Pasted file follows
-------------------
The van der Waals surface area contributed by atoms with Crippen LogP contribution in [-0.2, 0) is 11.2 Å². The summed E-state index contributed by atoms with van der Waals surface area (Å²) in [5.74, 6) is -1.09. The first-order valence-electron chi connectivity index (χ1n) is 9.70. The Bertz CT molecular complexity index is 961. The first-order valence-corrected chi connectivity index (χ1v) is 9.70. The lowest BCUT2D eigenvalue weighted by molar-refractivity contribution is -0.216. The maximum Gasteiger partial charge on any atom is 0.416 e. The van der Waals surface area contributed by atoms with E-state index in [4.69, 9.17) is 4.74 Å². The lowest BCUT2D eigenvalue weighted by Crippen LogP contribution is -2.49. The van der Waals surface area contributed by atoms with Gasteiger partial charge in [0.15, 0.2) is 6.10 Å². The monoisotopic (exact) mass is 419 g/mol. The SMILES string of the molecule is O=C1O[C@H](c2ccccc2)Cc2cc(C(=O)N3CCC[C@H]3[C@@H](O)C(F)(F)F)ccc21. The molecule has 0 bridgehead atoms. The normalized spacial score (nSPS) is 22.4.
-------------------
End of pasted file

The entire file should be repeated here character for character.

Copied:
The van der Waals surface area contributed by atoms with Crippen LogP contribution in [-0.2, 0) is 11.2 Å². The summed E-state index contributed by atoms with van der Waals surface area (Å²) in [5.74, 6) is -1.09. The first-order valence-electron chi connectivity index (χ1n) is 9.70. The Bertz CT molecular complexity index is 961. The first-order valence-corrected chi connectivity index (χ1v) is 9.70. The lowest BCUT2D eigenvalue weighted by molar-refractivity contribution is -0.216. The maximum Gasteiger partial charge on any atom is 0.416 e. The van der Waals surface area contributed by atoms with E-state index in [4.69, 9.17) is 4.74 Å². The lowest BCUT2D eigenvalue weighted by Crippen LogP contribution is -2.49. The van der Waals surface area contributed by atoms with Gasteiger partial charge in [0.15, 0.2) is 6.10 Å². The monoisotopic (exact) mass is 419 g/mol. The SMILES string of the molecule is O=C1O[C@H](c2ccccc2)Cc2cc(C(=O)N3CCC[C@H]3[C@@H](O)C(F)(F)F)ccc21. The molecule has 0 bridgehead atoms. The normalized spacial score (nSPS) is 22.4.